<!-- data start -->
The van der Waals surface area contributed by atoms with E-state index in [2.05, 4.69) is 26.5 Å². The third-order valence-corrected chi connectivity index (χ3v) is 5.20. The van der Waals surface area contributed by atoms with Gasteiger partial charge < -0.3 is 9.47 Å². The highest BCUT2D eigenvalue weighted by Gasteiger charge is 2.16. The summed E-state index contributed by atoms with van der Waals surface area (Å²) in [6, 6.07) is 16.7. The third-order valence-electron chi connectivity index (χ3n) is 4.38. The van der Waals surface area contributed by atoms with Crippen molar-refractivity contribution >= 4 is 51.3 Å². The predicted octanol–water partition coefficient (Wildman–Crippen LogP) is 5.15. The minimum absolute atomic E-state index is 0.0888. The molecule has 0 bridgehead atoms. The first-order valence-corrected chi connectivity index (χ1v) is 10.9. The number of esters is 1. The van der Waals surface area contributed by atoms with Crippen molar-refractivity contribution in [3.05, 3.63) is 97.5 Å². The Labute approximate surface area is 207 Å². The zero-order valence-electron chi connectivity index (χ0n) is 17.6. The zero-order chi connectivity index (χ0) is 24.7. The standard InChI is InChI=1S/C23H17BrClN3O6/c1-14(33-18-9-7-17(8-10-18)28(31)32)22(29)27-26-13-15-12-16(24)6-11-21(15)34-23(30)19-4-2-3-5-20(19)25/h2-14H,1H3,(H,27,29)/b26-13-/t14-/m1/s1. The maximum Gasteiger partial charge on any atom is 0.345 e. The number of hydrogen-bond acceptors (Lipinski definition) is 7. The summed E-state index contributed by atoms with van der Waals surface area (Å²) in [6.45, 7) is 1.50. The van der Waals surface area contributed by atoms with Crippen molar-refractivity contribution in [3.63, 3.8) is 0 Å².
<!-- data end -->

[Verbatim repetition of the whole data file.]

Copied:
The van der Waals surface area contributed by atoms with E-state index in [2.05, 4.69) is 26.5 Å². The third-order valence-corrected chi connectivity index (χ3v) is 5.20. The van der Waals surface area contributed by atoms with Gasteiger partial charge < -0.3 is 9.47 Å². The highest BCUT2D eigenvalue weighted by Gasteiger charge is 2.16. The summed E-state index contributed by atoms with van der Waals surface area (Å²) in [6, 6.07) is 16.7. The third-order valence-electron chi connectivity index (χ3n) is 4.38. The van der Waals surface area contributed by atoms with Crippen molar-refractivity contribution >= 4 is 51.3 Å². The predicted octanol–water partition coefficient (Wildman–Crippen LogP) is 5.15. The minimum absolute atomic E-state index is 0.0888. The molecule has 0 bridgehead atoms. The first-order valence-corrected chi connectivity index (χ1v) is 10.9. The number of esters is 1. The van der Waals surface area contributed by atoms with Crippen molar-refractivity contribution in [3.05, 3.63) is 97.5 Å². The Labute approximate surface area is 207 Å². The zero-order valence-electron chi connectivity index (χ0n) is 17.6. The zero-order chi connectivity index (χ0) is 24.7. The standard InChI is InChI=1S/C23H17BrClN3O6/c1-14(33-18-9-7-17(8-10-18)28(31)32)22(29)27-26-13-15-12-16(24)6-11-21(15)34-23(30)19-4-2-3-5-20(19)25/h2-14H,1H3,(H,27,29)/b26-13-/t14-/m1/s1. The maximum Gasteiger partial charge on any atom is 0.345 e. The number of hydrogen-bond acceptors (Lipinski definition) is 7. The summed E-state index contributed by atoms with van der Waals surface area (Å²) in [6.45, 7) is 1.50. The van der Waals surface area contributed by atoms with Crippen molar-refractivity contribution in [3.63, 3.8) is 0 Å².